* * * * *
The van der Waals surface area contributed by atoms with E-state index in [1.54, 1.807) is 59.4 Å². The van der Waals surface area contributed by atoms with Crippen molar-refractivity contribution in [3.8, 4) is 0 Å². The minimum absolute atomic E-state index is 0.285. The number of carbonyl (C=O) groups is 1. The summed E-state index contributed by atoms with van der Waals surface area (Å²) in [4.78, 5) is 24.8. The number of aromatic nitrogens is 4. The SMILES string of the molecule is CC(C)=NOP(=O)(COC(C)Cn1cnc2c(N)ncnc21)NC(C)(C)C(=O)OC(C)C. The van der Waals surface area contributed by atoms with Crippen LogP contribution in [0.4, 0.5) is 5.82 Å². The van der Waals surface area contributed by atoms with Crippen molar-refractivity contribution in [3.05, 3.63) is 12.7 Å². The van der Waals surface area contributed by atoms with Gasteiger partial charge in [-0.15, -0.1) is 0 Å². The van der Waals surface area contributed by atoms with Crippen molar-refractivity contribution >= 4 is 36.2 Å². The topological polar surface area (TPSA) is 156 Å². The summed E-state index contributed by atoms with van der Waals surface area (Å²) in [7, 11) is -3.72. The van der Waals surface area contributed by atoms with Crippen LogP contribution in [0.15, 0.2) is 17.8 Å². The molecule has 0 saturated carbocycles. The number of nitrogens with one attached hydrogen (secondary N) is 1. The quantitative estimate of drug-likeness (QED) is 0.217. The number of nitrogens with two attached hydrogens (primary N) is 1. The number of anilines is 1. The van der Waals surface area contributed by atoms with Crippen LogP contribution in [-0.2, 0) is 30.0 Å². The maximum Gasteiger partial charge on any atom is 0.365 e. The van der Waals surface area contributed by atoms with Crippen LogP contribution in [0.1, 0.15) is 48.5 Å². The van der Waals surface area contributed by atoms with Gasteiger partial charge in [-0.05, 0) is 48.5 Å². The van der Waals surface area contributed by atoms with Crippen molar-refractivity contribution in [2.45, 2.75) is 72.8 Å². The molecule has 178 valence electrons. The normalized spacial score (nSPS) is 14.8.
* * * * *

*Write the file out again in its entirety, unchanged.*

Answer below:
The van der Waals surface area contributed by atoms with E-state index in [1.54, 1.807) is 59.4 Å². The van der Waals surface area contributed by atoms with Crippen molar-refractivity contribution in [3.8, 4) is 0 Å². The minimum absolute atomic E-state index is 0.285. The number of carbonyl (C=O) groups is 1. The summed E-state index contributed by atoms with van der Waals surface area (Å²) in [4.78, 5) is 24.8. The number of aromatic nitrogens is 4. The SMILES string of the molecule is CC(C)=NOP(=O)(COC(C)Cn1cnc2c(N)ncnc21)NC(C)(C)C(=O)OC(C)C. The van der Waals surface area contributed by atoms with Crippen LogP contribution in [0.4, 0.5) is 5.82 Å². The van der Waals surface area contributed by atoms with Crippen molar-refractivity contribution in [3.05, 3.63) is 12.7 Å². The van der Waals surface area contributed by atoms with Gasteiger partial charge in [-0.15, -0.1) is 0 Å². The van der Waals surface area contributed by atoms with Crippen molar-refractivity contribution >= 4 is 36.2 Å². The topological polar surface area (TPSA) is 156 Å². The summed E-state index contributed by atoms with van der Waals surface area (Å²) in [7, 11) is -3.72. The van der Waals surface area contributed by atoms with Crippen LogP contribution in [0.15, 0.2) is 17.8 Å². The molecule has 0 saturated carbocycles. The number of nitrogens with one attached hydrogen (secondary N) is 1. The quantitative estimate of drug-likeness (QED) is 0.217. The number of nitrogens with two attached hydrogens (primary N) is 1. The number of anilines is 1. The van der Waals surface area contributed by atoms with Crippen LogP contribution in [-0.2, 0) is 30.0 Å². The maximum Gasteiger partial charge on any atom is 0.365 e. The van der Waals surface area contributed by atoms with Crippen LogP contribution in [0.1, 0.15) is 48.5 Å². The van der Waals surface area contributed by atoms with Gasteiger partial charge in [-0.05, 0) is 48.5 Å². The van der Waals surface area contributed by atoms with Crippen molar-refractivity contribution in [2.45, 2.75) is 72.8 Å². The molecule has 178 valence electrons. The normalized spacial score (nSPS) is 14.8.